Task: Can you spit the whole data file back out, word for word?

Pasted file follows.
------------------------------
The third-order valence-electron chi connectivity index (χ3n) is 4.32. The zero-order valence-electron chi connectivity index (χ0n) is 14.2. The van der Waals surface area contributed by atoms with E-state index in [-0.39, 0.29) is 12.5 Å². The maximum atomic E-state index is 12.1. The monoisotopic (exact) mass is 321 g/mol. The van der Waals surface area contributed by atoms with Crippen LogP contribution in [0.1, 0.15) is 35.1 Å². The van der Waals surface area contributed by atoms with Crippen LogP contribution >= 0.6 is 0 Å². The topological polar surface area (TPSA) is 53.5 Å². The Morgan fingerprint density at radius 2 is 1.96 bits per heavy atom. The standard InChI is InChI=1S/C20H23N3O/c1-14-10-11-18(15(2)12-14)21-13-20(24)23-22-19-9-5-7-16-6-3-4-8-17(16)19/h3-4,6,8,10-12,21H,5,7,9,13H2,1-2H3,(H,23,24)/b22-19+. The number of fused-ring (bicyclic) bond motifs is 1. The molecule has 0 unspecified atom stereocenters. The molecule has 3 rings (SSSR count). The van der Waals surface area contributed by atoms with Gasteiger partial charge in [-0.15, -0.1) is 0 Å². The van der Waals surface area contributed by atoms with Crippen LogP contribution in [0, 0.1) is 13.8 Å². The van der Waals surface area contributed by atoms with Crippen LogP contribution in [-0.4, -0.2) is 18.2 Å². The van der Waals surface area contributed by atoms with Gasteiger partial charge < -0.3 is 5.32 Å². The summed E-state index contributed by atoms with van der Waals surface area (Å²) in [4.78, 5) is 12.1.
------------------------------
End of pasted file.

The third-order valence-electron chi connectivity index (χ3n) is 4.32. The zero-order valence-electron chi connectivity index (χ0n) is 14.2. The van der Waals surface area contributed by atoms with E-state index in [-0.39, 0.29) is 12.5 Å². The maximum atomic E-state index is 12.1. The monoisotopic (exact) mass is 321 g/mol. The van der Waals surface area contributed by atoms with Crippen LogP contribution in [0.1, 0.15) is 35.1 Å². The van der Waals surface area contributed by atoms with Crippen LogP contribution >= 0.6 is 0 Å². The topological polar surface area (TPSA) is 53.5 Å². The Morgan fingerprint density at radius 2 is 1.96 bits per heavy atom. The standard InChI is InChI=1S/C20H23N3O/c1-14-10-11-18(15(2)12-14)21-13-20(24)23-22-19-9-5-7-16-6-3-4-8-17(16)19/h3-4,6,8,10-12,21H,5,7,9,13H2,1-2H3,(H,23,24)/b22-19+. The number of fused-ring (bicyclic) bond motifs is 1. The molecule has 0 unspecified atom stereocenters. The molecule has 3 rings (SSSR count). The van der Waals surface area contributed by atoms with Gasteiger partial charge in [-0.15, -0.1) is 0 Å². The van der Waals surface area contributed by atoms with Crippen LogP contribution in [0, 0.1) is 13.8 Å². The van der Waals surface area contributed by atoms with Crippen LogP contribution in [-0.4, -0.2) is 18.2 Å². The van der Waals surface area contributed by atoms with Gasteiger partial charge < -0.3 is 5.32 Å². The summed E-state index contributed by atoms with van der Waals surface area (Å²) in [4.78, 5) is 12.1.